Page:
In front of the house, I see where my grandfather kept his boat, and I reminisce about picnics and fishing trips to the lake, us kids stuffed into the leftover spaces in the back of the truck, bumping along and wondering if Grampa meant to hit every pot hole in the road.

But then I see her, my Gram.  She’s hurrying down the driveway in her button-down shirt, polyester pants and Keds, waving.  She greets us as we tumble from the car, the warmth and softness of her hug, her squeaky greeting breathless.  I blink and the driveway is empty.  The shadow of a bird crosses the yard and is gone, and I know that fleeting apparition is as close as I’ll get to hugging my grandmother again.

I drive away, toward what is now home, feeling like there’s a rock or two in my belly.  I wonder if I’ll always miss them.  I think about those who have lost more than I have, and how it is that we go on, move on, without them.  As much as we want to, as much as we think we need to, we can't go back.  And somehow, later, I finally come to realize, that we carry them with us, safely ensconced within, glowing embers of memory.  And that, I suppose, might be enough.

10 September 2012

Good for Two Months

I can live for two months on a good compliment. - Mark Twain

This morning I received a huge compliment, one that might get me more than two months' worth.  Chez Cerise has been nominated for a Liebster!  (Yay!  Woot woot!  Wait.... what?  Did she say 'lobster'?) 

A Liebster is an award bestowed upon a small blog (read: fewer than 200 followers) by a fellow blogger.  And my friend and former student, Savannah, who is an all-around good egg, smarter than the dickens, incredibly talented, and one of the most sincere and genuine people I have had the good privilege to know, chose this space and place as one of her faves.  (Be sure to check out her blog, Untethered as a Cloud, which now includes dispatches from Paris.)  And before I begin gushing like Ms. Fields, I am delighted to share with you Chez Cerise's very first interview:

1.       If you could be any music album, which album would you be?

The Creek Drank the Cradle, Iron & Wine or Lay It Down, Cowboy Junkies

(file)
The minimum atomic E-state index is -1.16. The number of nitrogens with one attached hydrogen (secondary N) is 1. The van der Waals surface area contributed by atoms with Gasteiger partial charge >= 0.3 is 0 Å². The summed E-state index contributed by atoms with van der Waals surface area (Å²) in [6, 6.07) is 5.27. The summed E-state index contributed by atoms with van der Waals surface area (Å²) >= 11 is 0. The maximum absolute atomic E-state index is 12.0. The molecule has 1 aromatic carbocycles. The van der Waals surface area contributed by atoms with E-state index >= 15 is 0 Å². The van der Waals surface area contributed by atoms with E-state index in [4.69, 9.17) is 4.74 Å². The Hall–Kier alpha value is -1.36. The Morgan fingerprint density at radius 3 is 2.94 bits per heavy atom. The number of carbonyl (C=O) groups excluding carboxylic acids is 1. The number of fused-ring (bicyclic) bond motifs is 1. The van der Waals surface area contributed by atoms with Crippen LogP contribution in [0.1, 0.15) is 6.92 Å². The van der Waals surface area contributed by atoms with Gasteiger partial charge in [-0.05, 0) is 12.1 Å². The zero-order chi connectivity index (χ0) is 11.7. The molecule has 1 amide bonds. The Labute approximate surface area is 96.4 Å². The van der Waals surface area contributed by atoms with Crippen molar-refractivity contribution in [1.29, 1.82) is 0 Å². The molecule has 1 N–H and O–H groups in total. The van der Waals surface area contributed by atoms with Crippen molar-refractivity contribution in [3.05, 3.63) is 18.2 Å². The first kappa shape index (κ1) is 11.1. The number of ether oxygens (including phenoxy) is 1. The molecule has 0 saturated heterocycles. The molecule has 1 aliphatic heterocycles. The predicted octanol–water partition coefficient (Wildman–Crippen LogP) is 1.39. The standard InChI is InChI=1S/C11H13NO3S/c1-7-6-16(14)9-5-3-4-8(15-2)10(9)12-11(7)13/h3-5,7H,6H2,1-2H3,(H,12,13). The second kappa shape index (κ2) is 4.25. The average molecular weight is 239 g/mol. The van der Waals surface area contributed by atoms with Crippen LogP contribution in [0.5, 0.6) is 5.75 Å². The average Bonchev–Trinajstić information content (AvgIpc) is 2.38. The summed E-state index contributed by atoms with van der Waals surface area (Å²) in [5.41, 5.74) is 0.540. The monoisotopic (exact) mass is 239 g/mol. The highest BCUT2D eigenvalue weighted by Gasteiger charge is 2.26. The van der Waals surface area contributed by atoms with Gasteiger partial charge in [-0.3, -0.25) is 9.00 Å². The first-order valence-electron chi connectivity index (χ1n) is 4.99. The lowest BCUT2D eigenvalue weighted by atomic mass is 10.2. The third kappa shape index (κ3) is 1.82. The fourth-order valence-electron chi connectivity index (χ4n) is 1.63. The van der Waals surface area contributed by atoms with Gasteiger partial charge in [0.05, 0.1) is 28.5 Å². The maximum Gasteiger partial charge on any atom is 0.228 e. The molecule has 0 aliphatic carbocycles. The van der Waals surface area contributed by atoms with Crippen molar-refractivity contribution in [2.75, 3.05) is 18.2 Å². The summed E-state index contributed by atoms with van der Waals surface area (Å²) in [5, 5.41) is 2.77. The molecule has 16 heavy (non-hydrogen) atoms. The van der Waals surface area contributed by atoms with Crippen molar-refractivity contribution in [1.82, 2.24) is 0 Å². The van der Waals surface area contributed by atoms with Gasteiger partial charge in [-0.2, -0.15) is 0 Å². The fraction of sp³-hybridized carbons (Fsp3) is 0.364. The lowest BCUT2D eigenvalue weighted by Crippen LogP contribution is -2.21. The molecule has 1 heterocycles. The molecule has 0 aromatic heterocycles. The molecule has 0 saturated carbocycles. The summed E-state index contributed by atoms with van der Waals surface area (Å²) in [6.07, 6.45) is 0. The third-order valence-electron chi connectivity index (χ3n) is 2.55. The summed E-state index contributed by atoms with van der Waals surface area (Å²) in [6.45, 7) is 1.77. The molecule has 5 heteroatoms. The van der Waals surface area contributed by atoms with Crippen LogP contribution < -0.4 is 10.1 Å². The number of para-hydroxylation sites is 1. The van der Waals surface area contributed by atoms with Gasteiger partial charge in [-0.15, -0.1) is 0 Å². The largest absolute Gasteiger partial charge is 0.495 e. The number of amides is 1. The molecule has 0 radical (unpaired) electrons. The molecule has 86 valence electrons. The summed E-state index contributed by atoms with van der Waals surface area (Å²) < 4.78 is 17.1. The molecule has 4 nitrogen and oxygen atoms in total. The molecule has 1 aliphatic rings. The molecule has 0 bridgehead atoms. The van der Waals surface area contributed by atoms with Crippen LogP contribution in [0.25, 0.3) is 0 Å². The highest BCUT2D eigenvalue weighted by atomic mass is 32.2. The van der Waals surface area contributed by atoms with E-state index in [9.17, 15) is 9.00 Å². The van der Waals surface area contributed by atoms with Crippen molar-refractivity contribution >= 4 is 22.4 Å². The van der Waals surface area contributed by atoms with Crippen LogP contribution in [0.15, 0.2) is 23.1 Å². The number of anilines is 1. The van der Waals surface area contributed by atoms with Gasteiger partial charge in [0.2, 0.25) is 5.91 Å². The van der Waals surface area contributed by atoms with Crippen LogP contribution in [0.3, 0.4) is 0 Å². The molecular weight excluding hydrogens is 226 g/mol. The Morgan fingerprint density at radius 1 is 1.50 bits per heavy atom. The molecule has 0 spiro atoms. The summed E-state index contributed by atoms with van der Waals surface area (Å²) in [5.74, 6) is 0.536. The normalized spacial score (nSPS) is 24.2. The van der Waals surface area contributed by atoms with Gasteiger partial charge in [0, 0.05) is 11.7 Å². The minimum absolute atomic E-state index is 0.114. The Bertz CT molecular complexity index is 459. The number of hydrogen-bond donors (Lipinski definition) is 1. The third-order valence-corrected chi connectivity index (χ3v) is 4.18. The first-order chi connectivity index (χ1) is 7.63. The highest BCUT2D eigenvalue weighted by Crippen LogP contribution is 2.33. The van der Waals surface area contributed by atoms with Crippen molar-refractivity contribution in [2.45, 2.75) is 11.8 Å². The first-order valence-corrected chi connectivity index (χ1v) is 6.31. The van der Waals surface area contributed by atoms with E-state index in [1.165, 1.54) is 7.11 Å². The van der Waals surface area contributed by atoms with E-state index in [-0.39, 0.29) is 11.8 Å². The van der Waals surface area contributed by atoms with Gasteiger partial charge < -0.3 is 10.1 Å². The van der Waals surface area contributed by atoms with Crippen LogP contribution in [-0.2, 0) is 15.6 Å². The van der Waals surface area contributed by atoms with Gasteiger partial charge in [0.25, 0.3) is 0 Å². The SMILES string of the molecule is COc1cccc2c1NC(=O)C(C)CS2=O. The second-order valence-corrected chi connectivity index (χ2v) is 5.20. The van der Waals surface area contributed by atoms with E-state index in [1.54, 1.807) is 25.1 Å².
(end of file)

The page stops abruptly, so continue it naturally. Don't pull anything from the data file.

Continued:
2.      What is the first thing you do every morning? (After you pee.)

Check to see if my daughters’ covers have fallen off their beds, and if needed, tuck them back in so they can snuggle until it’s time to get up.

3.      Which book has impacted your life the most?

Too many to mention without leaving out something significant, but James Baldwin’s short story “Sonny’s Blues” saved my life in a way during a very dark time and helped me remember what a good story does.  If I had to choose a novel, it would be Animal Dreams by Barbara Kingsolver, which redefines home and family in a beautiful way.

4.      Which cartoons/comics did you watch/read as a child?

I’ve never been a comics reader, but as a young adult I appreciated the Far Side.  I watched        probably way too much Tom & Jerry as a kid.

5.       What is your favorite day of the week, and why?

Definitely Saturday.  The perfect Saturday includes much of the following:  la grasse matinée, no work, much play, time outdoors, reading a good book and/or watching a good movie, some good food with a choice of adult beverage(s), and staying up past bedtime.  And knowing there’s still the half a weekend of potential when I go to bed.

6.      If you could be a city, which city would you be?

If I could be a city, I would want to be San Francisco:  sophisticated, multilingual, and a little out there.

7.       Who is your favorite fictional protagonist?

This is probably the toughest question I’ve ever been asked, to only choose one, but I’d have to go with the classic answer of Atticus Finch:  a rare man who does the right thing, even though it’s the hardest thing in the world to do. 

8.      White, red or rosé?

Red:  Petite Sirah, Lava Cap Winery

9.      Why did you start blogging?

I suppose I thought I had something to say, but I couldn’t seem to find the time to write (full-    time job, full-time family, hmmm, why no time?), so it was a way for me to impose arbitrary deadlines upon myself.  I seem to have a few fans, and every now and then I even actually piss someone off with my ideas.  The most gratifying thing about writing a blog is when, in the midst of writing something, I finally figure out what the hell it is I have been trying to say.

10.   What are your goals as a blogger?

 Write, create, document.

11.    How did you spend your last birthday?

My last birthday was spent among friends from a previous lifetime, at my 25th high school reunion.  Make the most of your time here - it goes by more quickly than you think.